Applications that run in Virtual Machines have access to Binaries and Libraries on top of the operating system.

Let's see a terrible picture designed by me beautiful picture with this architecture:

As you can see from this picture, now we have a Hypervisor on top of the Host OS that provides and manages the Guest OS. In this Guest OS we would run applications as below:

Great! Now the 3 applications can run on the same Real Computer but in 3 Virtualized Machines, completely isolated from each other.

Virtual Machines Good Things

Full Isolation

Virtual Machines are environments that are completely isolated from each other

Full Virtualization

With full virtualization we can have a fully isolated environment, with each Virtual Machine with its own CPU virtualization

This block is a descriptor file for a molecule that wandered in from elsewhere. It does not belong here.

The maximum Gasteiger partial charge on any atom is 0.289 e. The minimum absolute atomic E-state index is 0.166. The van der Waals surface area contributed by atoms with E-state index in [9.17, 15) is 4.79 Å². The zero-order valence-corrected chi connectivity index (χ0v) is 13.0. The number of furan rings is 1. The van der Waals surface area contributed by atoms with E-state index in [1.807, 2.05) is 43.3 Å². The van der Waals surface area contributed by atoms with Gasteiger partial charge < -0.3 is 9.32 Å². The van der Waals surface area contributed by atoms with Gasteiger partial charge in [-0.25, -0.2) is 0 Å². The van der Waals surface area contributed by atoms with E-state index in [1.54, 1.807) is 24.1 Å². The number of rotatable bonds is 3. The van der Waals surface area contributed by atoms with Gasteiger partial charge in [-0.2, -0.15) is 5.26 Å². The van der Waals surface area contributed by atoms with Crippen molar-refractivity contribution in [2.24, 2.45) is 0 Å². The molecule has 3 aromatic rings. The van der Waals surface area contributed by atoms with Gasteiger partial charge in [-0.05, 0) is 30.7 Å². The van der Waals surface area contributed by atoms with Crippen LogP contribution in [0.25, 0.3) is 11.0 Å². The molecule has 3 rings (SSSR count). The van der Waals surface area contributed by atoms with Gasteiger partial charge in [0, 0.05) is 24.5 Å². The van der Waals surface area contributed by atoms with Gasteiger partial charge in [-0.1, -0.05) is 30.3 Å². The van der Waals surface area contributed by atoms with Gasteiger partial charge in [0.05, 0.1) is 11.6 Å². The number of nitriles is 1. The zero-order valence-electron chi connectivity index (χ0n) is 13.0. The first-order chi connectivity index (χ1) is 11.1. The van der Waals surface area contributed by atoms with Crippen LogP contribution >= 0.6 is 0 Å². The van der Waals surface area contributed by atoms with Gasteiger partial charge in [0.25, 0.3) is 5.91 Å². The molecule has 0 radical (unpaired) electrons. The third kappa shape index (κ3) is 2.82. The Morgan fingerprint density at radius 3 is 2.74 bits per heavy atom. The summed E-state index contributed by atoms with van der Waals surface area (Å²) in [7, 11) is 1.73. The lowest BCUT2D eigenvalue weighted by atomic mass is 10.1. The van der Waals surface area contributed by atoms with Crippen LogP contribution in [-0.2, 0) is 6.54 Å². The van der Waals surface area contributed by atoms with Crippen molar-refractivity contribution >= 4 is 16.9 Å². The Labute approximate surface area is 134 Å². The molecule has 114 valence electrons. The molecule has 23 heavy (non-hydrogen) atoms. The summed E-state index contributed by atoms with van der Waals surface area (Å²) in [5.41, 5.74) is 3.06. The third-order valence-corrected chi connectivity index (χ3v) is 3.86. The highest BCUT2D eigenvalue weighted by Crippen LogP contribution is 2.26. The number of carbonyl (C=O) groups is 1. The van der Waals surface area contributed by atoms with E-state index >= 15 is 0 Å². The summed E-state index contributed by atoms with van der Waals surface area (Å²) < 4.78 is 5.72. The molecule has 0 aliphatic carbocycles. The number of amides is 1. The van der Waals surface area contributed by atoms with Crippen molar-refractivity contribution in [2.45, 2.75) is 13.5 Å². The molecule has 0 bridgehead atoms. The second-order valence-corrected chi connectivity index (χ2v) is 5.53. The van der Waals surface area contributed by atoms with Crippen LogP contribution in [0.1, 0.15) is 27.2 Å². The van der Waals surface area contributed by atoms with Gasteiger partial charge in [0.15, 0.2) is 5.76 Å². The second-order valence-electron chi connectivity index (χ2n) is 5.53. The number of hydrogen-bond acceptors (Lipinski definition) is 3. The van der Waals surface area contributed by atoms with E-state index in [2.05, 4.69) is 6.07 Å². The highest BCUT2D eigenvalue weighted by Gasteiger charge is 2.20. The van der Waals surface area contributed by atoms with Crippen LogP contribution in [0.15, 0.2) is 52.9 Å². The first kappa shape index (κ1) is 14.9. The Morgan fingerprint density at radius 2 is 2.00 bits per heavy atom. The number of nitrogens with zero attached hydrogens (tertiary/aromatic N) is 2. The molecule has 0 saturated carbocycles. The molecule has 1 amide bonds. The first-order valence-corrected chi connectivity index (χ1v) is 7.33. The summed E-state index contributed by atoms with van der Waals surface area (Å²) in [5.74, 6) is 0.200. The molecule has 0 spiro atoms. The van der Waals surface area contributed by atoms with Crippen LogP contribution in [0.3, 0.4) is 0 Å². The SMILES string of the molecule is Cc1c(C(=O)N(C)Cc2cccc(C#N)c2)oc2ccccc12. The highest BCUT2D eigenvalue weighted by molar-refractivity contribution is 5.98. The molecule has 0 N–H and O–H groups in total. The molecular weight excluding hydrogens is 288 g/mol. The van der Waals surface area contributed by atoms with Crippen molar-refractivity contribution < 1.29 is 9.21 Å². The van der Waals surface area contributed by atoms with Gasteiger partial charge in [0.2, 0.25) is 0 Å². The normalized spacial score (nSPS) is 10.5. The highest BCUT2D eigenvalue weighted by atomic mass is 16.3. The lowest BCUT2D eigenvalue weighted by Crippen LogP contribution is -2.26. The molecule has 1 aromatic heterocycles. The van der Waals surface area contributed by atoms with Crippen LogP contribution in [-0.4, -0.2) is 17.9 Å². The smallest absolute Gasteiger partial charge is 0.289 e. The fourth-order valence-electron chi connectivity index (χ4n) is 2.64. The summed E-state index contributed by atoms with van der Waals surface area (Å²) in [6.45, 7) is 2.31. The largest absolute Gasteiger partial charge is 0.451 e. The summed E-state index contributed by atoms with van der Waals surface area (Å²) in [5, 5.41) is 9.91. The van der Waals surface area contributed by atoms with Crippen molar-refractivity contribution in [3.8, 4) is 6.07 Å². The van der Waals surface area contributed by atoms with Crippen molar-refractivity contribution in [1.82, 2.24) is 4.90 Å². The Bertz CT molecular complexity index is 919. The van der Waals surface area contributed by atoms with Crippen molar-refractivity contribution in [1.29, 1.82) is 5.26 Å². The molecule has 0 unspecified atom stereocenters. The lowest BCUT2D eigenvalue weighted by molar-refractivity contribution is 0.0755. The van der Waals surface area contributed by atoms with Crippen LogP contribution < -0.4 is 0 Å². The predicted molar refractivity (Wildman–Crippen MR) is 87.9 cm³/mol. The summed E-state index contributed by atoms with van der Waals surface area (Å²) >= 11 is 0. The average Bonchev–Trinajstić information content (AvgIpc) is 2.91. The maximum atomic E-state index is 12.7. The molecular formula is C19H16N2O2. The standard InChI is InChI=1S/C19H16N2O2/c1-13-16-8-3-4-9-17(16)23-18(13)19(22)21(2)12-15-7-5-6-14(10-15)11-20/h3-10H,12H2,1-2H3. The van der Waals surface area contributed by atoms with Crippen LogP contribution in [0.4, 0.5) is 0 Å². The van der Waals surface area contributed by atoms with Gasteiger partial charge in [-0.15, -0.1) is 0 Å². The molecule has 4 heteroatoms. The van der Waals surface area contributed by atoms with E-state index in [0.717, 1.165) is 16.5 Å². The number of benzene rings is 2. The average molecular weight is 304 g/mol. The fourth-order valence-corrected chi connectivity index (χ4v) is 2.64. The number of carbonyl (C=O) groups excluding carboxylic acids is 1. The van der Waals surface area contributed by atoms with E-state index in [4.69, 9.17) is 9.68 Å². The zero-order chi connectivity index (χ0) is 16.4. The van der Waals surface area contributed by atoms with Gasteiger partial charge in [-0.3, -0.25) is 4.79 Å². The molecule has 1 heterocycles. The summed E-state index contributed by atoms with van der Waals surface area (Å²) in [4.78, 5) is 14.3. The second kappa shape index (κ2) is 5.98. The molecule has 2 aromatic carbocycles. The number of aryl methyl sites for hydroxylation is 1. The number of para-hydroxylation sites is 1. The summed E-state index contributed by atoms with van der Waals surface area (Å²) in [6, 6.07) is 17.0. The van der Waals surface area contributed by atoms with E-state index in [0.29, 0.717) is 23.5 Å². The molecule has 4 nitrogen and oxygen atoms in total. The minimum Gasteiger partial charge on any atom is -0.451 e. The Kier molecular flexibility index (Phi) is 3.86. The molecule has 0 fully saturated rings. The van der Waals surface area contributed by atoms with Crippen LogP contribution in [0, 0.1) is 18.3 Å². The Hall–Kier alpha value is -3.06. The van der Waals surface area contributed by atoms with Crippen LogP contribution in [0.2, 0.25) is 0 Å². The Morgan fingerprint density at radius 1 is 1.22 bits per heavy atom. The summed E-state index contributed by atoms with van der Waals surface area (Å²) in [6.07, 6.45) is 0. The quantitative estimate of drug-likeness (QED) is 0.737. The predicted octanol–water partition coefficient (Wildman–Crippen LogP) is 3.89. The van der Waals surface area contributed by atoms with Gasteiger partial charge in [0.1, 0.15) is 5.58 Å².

Virtual Machines Drawbacks

Heavy

Virtual Machines usually execute in a heavy isolated process, because it needs am entire Guest OS

More Layers

Depending on your configuration, you would have one more layer when your virtual machine doesn't have direct access to the hardware (hosted hypervisor) and it brings to us less performance

Containers

Long story short again:

Containers are isolated processes that share resources with its host and, unlike VMs, doesn't virtualize the hardware and doesn't need a Guest OS

One of the biggest differences between Containers and VMs is that Containers share resources with other Containers in the same host. This automatically brings to us more performance than VMs, since we don't have a Guest OS for each container.

Instead of having a Hypervisor, now we have a Container Engine, like below: